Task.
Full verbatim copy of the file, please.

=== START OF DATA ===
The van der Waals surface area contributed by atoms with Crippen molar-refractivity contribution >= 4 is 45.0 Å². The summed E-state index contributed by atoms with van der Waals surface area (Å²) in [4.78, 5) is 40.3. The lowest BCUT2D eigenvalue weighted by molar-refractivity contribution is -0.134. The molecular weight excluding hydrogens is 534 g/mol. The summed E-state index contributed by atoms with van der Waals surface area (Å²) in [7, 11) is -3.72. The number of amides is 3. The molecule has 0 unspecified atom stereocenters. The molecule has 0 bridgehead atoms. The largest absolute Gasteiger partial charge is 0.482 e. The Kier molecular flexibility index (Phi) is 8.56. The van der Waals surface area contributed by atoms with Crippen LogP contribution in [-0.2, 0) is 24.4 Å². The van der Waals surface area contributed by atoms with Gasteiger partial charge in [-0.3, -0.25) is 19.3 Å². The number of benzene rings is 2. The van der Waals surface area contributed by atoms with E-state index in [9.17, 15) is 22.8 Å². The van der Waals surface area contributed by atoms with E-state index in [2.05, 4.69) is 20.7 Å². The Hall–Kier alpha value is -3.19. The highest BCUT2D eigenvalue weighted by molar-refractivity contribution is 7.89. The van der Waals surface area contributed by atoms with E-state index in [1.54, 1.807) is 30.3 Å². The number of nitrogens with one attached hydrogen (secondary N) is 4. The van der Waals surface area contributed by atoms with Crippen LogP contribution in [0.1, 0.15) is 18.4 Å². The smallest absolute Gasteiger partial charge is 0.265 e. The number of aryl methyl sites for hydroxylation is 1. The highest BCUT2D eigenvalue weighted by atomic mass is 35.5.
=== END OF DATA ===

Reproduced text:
The van der Waals surface area contributed by atoms with Crippen molar-refractivity contribution >= 4 is 45.0 Å². The summed E-state index contributed by atoms with van der Waals surface area (Å²) in [4.78, 5) is 40.3. The lowest BCUT2D eigenvalue weighted by molar-refractivity contribution is -0.134. The molecular weight excluding hydrogens is 534 g/mol. The summed E-state index contributed by atoms with van der Waals surface area (Å²) in [7, 11) is -3.72. The number of amides is 3. The molecule has 0 unspecified atom stereocenters. The molecule has 0 bridgehead atoms. The largest absolute Gasteiger partial charge is 0.482 e. The Kier molecular flexibility index (Phi) is 8.56. The van der Waals surface area contributed by atoms with Crippen LogP contribution in [-0.2, 0) is 24.4 Å². The van der Waals surface area contributed by atoms with Gasteiger partial charge in [-0.3, -0.25) is 19.3 Å². The number of benzene rings is 2. The van der Waals surface area contributed by atoms with E-state index in [9.17, 15) is 22.8 Å². The van der Waals surface area contributed by atoms with E-state index in [2.05, 4.69) is 20.7 Å². The Hall–Kier alpha value is -3.19. The highest BCUT2D eigenvalue weighted by molar-refractivity contribution is 7.89. The van der Waals surface area contributed by atoms with E-state index in [1.54, 1.807) is 30.3 Å². The number of nitrogens with one attached hydrogen (secondary N) is 4. The van der Waals surface area contributed by atoms with Crippen LogP contribution in [0.1, 0.15) is 18.4 Å². The smallest absolute Gasteiger partial charge is 0.265 e. The number of aryl methyl sites for hydroxylation is 1. The highest BCUT2D eigenvalue weighted by atomic mass is 35.5.